IIt was well past midnight when the tawny owl began to screech. Without wind, the sound seemed unreasonably loud and within reach; he was probably perched in the tall beech tree in the corner of the garden. A few minutes passed before the first calls were returned by another, more distant owl.
I walked out, trying to locate the second participant, but could only get a vague sense of direction and distance – placing this owl somewhere on the other side of the hill. With the moon below the horizon and a continuous blanket of clouds, it was pitch dark – except for a lone light in the hamlet across the valley. After a few minutes, I could make out the silhouette of the trees and the distant profile of the hills which stood out against the clouds.
The morning brought calm, overcast skies that drained and flattened the colors of the landscape. The deeply shaded path under the beech forest is deserted and almost silent. A short stretch of the road is home to mature trees on both sides, the upper branches crossing like the vault of a Gothic cathedral. Beneath this canopy of branches, the bright green – almost fluorescent – of the spring leaves stands out against the gray blur of the sky. The vibrant color fades quickly and the interval between brilliant emergence and full, dark maturity is only a few days, but it is a marker in the evolution of the season.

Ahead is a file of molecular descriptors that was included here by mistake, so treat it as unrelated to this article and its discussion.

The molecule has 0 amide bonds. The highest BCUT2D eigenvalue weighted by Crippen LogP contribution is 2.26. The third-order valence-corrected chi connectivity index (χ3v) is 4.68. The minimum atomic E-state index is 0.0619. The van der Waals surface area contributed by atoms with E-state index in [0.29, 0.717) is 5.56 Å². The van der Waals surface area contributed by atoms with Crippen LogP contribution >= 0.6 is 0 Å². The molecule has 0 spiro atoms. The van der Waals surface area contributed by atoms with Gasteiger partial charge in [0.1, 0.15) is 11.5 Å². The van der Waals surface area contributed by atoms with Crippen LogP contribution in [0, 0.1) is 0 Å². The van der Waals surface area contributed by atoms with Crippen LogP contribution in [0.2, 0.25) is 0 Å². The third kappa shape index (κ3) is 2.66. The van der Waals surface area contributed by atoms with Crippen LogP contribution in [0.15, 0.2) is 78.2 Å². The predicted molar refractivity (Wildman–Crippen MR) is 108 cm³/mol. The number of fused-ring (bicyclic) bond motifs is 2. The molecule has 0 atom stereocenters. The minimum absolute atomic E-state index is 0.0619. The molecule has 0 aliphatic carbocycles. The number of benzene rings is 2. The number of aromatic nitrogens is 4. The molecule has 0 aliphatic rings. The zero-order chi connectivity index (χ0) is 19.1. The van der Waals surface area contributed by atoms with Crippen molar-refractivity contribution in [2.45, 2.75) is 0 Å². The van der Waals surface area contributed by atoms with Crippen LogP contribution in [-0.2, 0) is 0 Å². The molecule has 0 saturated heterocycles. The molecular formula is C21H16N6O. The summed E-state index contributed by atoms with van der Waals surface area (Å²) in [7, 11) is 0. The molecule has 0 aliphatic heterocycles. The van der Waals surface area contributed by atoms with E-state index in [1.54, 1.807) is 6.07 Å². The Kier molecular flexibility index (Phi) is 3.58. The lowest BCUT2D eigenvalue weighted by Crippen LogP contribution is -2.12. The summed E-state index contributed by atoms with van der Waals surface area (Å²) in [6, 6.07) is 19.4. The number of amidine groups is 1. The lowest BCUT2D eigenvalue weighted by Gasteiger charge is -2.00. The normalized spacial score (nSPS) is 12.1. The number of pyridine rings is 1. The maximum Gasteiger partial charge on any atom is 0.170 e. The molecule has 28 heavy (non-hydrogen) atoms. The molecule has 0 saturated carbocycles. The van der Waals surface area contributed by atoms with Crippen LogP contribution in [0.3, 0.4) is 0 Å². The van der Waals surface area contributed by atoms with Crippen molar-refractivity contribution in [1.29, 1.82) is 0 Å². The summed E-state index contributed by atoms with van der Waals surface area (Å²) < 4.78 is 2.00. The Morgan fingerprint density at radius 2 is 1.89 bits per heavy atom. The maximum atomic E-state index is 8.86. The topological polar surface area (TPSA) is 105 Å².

The steep slope of the wood is covered with a mass of bluebells. These blooms are short-lived, pinching and wilting when they start to peak, but for now they’re a welcome block of solid color after the dark shades of winter. A sound of a fight in the hedge makes me look down – to find a young rabbit, barely bigger than my hand, caught between the competing choices of curiosity and flight. Breaking my stride breaks the spell, and it goes into the undergrowth. He will have to improve his reactions if he hopes to reach adulthood in a landscape strewn with pitfalls.